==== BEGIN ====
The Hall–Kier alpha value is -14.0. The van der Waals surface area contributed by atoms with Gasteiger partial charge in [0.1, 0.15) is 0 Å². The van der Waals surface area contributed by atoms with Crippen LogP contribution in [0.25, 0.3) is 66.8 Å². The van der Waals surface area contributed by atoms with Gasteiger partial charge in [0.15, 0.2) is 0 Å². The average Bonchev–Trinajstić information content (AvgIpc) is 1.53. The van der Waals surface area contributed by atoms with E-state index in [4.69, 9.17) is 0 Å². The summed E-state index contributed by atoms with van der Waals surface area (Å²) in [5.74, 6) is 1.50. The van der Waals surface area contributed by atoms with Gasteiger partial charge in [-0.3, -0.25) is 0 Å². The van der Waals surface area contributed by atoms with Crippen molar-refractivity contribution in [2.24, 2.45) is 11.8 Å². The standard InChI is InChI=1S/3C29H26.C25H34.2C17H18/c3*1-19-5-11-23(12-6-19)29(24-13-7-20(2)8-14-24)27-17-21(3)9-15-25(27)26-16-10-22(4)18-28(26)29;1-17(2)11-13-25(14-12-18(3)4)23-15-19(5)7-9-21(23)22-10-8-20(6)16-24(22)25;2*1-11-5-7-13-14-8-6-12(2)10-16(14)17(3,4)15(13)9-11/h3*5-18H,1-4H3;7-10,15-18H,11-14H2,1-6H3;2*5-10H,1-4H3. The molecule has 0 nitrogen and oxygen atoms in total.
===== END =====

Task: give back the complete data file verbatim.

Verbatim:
The Hall–Kier alpha value is -14.0. The van der Waals surface area contributed by atoms with Gasteiger partial charge in [0.1, 0.15) is 0 Å². The van der Waals surface area contributed by atoms with Crippen LogP contribution in [0.25, 0.3) is 66.8 Å². The van der Waals surface area contributed by atoms with Gasteiger partial charge in [0.15, 0.2) is 0 Å². The average Bonchev–Trinajstić information content (AvgIpc) is 1.53. The van der Waals surface area contributed by atoms with E-state index in [4.69, 9.17) is 0 Å². The summed E-state index contributed by atoms with van der Waals surface area (Å²) in [5.74, 6) is 1.50. The van der Waals surface area contributed by atoms with Gasteiger partial charge in [-0.3, -0.25) is 0 Å². The van der Waals surface area contributed by atoms with Crippen molar-refractivity contribution in [2.24, 2.45) is 11.8 Å². The standard InChI is InChI=1S/3C29H26.C25H34.2C17H18/c3*1-19-5-11-23(12-6-19)29(24-13-7-20(2)8-14-24)27-17-21(3)9-15-25(27)26-16-10-22(4)18-28(26)29;1-17(2)11-13-25(14-12-18(3)4)23-15-19(5)7-9-21(23)22-10-8-20(6)16-24(22)25;2*1-11-5-7-13-14-8-6-12(2)10-16(14)17(3,4)15(13)9-11/h3*5-18H,1-4H3;7-10,15-18H,11-14H2,1-6H3;2*5-10H,1-4H3. The molecule has 0 nitrogen and oxygen atoms in total.